Refuse to be silent receivers of God’s mercy and love.  Choose instead to be Divine Collaborators.  Let’s use the tools we have been given, infused with the Holy Spirit and the many gifts He has provided us, and share our thoughts and ideas with Jesus with confidence. Realize that He’s already decided to “use the foolish things to confound the wise” (1 Cor 1:27) so we can stop worrying about if God really wants to hear from us or not. Trust me, he does.  No, we’re not worthy of it on our own, but we’re not our own if we’ve given ourselves to Jesus.  

For our sake he made him to be sin who knew no sin, so that in him we might become the righteousness of God. 2 Corinthians 5:21 ESV

Divine Collaboration with one another is equally valuable.  God’s obedient and loving children are a collective force.

We are stronger together as Christ’s body here on Earth. Know that we are all one with Our Father in Heaven by His Spirit.  We should be unified as His image bearers and as walking tabernacles of His Presence.

Let us each humble ourselves and be divine collaborators together with our Lord.

Disobedience and the Temptation to Sin

Now King Solomon loved many foreign women, along with the daughter of Pharaoh: Moabite, Ammonite, Edomite, Sidonian, and Hittite women, 2 from the nations concerning which the Lord had said to the people of Israel, “You shall not enter into marriage with them, neither shall they with you, for surely they will turn away your heart after their gods.” Solomon clung to these in love.
1 Kings 11:1-2

Admittedly, I can’t relate to loving many foreign women and taking them as brides, but I can definitely get on board the disobedience bus. My heart can be so quickly drawn away from the things the Lord has warned me against.  I justify and explain it away every day in order to have the things I want.

For Solomon, disobedience and temptation came from having a blessed and rich life.  God had granted Solomon wisdom, vast fortune, and long life. Enjoying worldly comfort gave Solomon a false sense of security.  He began to look at his success and blessings as gods instead of God Himself.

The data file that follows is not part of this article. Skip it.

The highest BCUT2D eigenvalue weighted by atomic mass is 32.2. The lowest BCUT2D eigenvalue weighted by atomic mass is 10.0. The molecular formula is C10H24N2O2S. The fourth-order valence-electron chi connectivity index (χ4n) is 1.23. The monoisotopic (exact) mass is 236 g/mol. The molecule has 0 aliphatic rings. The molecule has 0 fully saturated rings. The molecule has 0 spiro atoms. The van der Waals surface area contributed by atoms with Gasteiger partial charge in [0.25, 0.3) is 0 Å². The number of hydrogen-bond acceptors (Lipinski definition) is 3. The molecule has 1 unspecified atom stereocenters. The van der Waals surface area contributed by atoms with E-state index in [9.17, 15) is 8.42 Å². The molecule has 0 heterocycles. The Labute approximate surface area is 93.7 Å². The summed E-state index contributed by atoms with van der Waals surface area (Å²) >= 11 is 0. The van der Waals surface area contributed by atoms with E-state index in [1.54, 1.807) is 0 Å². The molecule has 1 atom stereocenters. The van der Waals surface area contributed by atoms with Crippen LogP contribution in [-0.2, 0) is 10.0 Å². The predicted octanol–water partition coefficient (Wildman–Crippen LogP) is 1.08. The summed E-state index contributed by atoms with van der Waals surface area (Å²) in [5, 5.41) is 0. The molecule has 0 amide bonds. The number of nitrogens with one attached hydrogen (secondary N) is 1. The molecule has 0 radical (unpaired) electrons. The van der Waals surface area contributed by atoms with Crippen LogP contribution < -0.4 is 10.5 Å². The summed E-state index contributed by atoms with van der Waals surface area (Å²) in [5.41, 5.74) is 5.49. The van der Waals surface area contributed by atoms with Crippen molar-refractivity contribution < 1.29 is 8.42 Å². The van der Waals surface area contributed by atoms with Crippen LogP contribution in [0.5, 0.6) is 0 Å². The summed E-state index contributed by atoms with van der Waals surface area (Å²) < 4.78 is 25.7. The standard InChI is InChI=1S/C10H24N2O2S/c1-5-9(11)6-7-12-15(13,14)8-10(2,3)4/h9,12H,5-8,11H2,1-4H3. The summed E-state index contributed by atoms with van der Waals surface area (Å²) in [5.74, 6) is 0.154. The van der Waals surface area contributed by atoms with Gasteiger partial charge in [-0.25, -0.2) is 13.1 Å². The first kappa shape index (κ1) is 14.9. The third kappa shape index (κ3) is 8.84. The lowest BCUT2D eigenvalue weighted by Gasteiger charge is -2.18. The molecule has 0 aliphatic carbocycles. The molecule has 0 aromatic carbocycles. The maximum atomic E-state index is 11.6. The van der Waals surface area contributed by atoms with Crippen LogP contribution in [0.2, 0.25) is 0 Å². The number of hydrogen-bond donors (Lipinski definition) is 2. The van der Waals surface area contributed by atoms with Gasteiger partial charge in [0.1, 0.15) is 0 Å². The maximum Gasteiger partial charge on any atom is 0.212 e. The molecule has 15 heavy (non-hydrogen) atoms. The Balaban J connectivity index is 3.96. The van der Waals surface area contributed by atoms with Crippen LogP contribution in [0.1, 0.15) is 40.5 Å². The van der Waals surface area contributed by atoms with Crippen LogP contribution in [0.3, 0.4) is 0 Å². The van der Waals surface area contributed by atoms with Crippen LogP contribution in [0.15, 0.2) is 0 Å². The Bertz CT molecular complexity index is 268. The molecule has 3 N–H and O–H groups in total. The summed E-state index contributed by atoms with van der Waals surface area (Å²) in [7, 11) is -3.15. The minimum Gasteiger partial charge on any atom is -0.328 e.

We all do it.  We say things like, “I can teach the Bible great.  I went to seminary!” or, “I worked really hard to get that promotion!” or, “I set my mind to it and I got it done.”  We are so arrogant. We forget that every breath we take is a gift of God. Every celebration, every penny, every good thing in our lives comes from God.

Every good gift and every perfect gift is from above, coming down from the Father of lights, with whom there is no variation or shadow due to change.
James 1:17

Nowhere in that verse does it say we can give good gifts to ourselves.  The lie of the arrogant heart is self sufficiency. Without God we would not even have our life.  So, why does the comfort in provision take us down the road of disobedience?

If the Lord had blessed Solomon with wealth, and wisdom, and good health, why shouldn’t He also provide beautiful, exotic women to enjoy it all with?  Sure, those women were idol worshippers and devoted to destruction by the Lord for their denial of His sovereignty, but he could change their minds, right?  He could show them the beauty and glory of God because of how richly God had blessed him.

Hear what I’m saying?  In my ministry I am constantly trying to talk young women out of  “missionary dating”. People hear my testimony about praying for my Muslim husband to come to Christ and they think that’s a great way to win thier beloved to Christ.  But it’s not.

I am not special.  I was a fool to marry someone who didn’t know Jesus.  It caused great sorrow and pain in my life to be married to a man utterly opposed to my religious point of view.  My husband didn’t come to Christ until I had repented of my foolishness and pleaded with Jesus to help me.